Nebraska libraries get multi-million dollar upgrade
November 9th, 2011
Neligh, NE – As government services are provided more often, and sometimes exclusively, online, public libraries have become an important resource for those without home computers or high-speed Internet access. In Nebraska, a multi-million dollar upgrade for local library computers aims to keep that access available to everyone.
Inside the Neligh Public Library, a tall woman in a small chair reads aloud about a magic dragon to a boy and girl, their mouths agape. As expressive as her performance is, two pre-teen boys sitting at the computer nearby pay no attention. The kids’ online role-playing game consumes them, as they attempt to get an animated dog to follow their cartoon avatar, or character.
At the tables near the check-out desk, Shannon Wilson takes a chair in front of another computer and logs into her email account. She lives just about half a block away.
“It’s really nice to just run down the alley and check my emails from my son in Afghanistan,” she said gratefully.
The gaming teenagers and emailing adults, like the rest of the residents of the north central Nebraska town of Neligh, know the library recently purchased some of the fastest computers in the area hooked to the Internet.
The librarian, Kathy Ostenrude, has no problem with any of these uses. Books still line the shelves, but increasingly, public libraries have become the computer resource center for towns across Nebraska, especially for those who can’t afford access of their own.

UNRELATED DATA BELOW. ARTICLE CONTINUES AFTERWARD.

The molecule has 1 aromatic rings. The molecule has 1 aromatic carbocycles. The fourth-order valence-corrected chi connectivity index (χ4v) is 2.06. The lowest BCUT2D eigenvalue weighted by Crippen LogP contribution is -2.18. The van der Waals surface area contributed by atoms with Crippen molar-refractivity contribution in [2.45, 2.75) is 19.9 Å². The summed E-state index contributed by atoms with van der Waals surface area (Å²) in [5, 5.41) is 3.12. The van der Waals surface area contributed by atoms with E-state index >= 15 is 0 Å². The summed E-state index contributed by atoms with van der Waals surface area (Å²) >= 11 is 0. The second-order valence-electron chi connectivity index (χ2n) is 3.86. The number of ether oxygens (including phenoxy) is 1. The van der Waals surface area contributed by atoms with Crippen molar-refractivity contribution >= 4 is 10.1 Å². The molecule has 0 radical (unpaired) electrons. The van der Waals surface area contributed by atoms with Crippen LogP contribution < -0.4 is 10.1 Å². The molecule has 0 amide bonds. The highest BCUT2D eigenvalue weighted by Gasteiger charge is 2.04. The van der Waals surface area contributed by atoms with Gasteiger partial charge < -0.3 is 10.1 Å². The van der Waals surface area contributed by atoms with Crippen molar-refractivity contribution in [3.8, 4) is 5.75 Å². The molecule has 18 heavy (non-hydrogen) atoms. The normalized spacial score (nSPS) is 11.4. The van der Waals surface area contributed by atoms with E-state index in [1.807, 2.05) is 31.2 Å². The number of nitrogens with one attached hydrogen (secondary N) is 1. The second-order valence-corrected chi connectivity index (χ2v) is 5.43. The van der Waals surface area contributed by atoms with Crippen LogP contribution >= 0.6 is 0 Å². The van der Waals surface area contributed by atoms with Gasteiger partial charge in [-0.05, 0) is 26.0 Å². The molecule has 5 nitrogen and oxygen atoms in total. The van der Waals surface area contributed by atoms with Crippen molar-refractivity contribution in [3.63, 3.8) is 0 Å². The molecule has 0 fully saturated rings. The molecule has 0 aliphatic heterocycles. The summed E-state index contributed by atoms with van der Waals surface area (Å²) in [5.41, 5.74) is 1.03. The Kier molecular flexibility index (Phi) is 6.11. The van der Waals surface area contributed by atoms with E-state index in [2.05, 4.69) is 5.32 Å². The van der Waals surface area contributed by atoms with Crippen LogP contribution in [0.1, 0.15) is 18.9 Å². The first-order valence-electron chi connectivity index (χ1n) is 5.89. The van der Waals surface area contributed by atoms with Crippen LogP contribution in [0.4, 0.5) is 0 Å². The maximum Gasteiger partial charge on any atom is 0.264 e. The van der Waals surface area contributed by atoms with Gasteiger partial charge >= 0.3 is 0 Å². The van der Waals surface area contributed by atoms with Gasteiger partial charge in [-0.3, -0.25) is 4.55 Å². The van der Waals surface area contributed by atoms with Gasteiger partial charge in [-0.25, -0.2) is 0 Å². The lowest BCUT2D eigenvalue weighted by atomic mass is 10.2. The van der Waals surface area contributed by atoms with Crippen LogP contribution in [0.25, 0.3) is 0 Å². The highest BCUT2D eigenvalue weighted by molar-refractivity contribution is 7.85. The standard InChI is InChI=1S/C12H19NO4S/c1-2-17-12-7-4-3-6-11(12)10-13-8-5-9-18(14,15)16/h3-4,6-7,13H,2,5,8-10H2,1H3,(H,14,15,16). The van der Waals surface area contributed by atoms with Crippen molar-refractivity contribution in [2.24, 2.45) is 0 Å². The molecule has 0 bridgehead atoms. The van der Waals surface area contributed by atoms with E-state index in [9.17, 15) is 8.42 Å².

“I don’t have a computer at home,” explained Shannon Wilson. “I can’t really afford one, so the easy access and the availability is amazing. I don’t know how else I’d be able to do it.”
When public libraries first installed computers for the public, they were used as a high-tech method of navigating the Dewey Decimal system to find a book. Today, with more information available online than any one library could possibly store on its bookshelves, the public’s computer needs have advanced. In response, the Nebraska Library Commission coordinated getting a multi-million dollar package of grants providing dozens of libraries across Nebraska with some of the best computers available for their patrons to surf the web.
The $3.6 million project, called Library Broadband Builds Nebraska Communities, aims to upgrade what the Commission called “public computer centers” in 147 library buildings around the state. Funding combined money from the U.S. Department of Commerce ($2.4 million) with a grant from the Bill & Melinda Gates Foundation ($1.2 million). The computers began showing up in libraries this summer.
“The technology changes, but the thing we do never changes,” said Mary Jo Ryan, the communications coordinator with the Library Commission. “We help people find information they want and need, and we help them get it,” whether from a book or with a computer.
Ryan heard stories from librarians all over the state about patrons asking for help with many common online tasks, especially state government services now available almost exclusively on the web. They needed help locating tax forms, completing child welfare paperwork, restoring their driver’s licenses or obtaining hunting permits.
“We are just beginning to realize how much information is online,” Ryan told NET News. “If you don’t have good up-to-date computers and high speed broadband, you are at a disadvantage.”
Librarian Kathy Ostenrude said the funds came to the Neligh library just as they were seeing a tremendous increase in demand for its computers. The funds “allowed us to make sure all of our computers are state of the art, so we can keep up” with technology. She added that with libraries becoming “almost the cultural hub of the community, the libraries in the nation really need to be cutting-edge, especially in a small town.”